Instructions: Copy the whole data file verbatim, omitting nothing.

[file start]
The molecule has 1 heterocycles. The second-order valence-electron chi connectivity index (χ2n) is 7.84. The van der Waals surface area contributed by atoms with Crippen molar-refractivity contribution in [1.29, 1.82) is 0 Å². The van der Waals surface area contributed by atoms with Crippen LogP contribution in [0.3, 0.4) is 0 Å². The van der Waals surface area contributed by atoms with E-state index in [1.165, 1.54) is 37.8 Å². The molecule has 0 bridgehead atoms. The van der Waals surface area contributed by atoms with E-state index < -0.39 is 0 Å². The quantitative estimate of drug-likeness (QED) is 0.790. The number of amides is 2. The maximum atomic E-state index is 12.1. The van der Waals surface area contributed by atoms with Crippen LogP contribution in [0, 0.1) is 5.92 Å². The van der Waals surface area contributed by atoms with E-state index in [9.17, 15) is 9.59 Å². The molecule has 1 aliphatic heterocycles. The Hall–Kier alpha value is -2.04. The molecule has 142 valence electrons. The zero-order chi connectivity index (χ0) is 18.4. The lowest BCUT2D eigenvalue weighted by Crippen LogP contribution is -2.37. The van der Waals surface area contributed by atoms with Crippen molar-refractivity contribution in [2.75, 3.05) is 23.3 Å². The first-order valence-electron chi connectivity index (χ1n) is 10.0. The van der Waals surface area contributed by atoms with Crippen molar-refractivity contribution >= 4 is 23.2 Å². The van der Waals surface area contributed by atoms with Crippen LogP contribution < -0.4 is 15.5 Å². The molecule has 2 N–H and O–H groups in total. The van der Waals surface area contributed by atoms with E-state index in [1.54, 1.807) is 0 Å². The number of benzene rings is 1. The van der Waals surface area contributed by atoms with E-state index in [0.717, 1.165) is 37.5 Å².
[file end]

The molecule has 1 heterocycles. The second-order valence-electron chi connectivity index (χ2n) is 7.84. The van der Waals surface area contributed by atoms with Crippen molar-refractivity contribution in [1.29, 1.82) is 0 Å². The van der Waals surface area contributed by atoms with Crippen LogP contribution in [0.3, 0.4) is 0 Å². The van der Waals surface area contributed by atoms with E-state index in [1.165, 1.54) is 37.8 Å². The molecule has 0 bridgehead atoms. The van der Waals surface area contributed by atoms with E-state index < -0.39 is 0 Å². The quantitative estimate of drug-likeness (QED) is 0.790. The number of amides is 2. The maximum atomic E-state index is 12.1. The van der Waals surface area contributed by atoms with Crippen LogP contribution in [0, 0.1) is 5.92 Å². The van der Waals surface area contributed by atoms with E-state index in [9.17, 15) is 9.59 Å². The molecule has 1 aliphatic heterocycles. The Hall–Kier alpha value is -2.04. The molecule has 142 valence electrons. The zero-order chi connectivity index (χ0) is 18.4. The lowest BCUT2D eigenvalue weighted by Crippen LogP contribution is -2.37. The van der Waals surface area contributed by atoms with Crippen molar-refractivity contribution in [2.75, 3.05) is 23.3 Å². The first-order valence-electron chi connectivity index (χ1n) is 10.0. The van der Waals surface area contributed by atoms with Crippen molar-refractivity contribution >= 4 is 23.2 Å². The van der Waals surface area contributed by atoms with Crippen LogP contribution < -0.4 is 15.5 Å². The molecule has 2 N–H and O–H groups in total. The van der Waals surface area contributed by atoms with E-state index in [1.54, 1.807) is 0 Å². The number of benzene rings is 1. The van der Waals surface area contributed by atoms with E-state index in [0.717, 1.165) is 37.5 Å².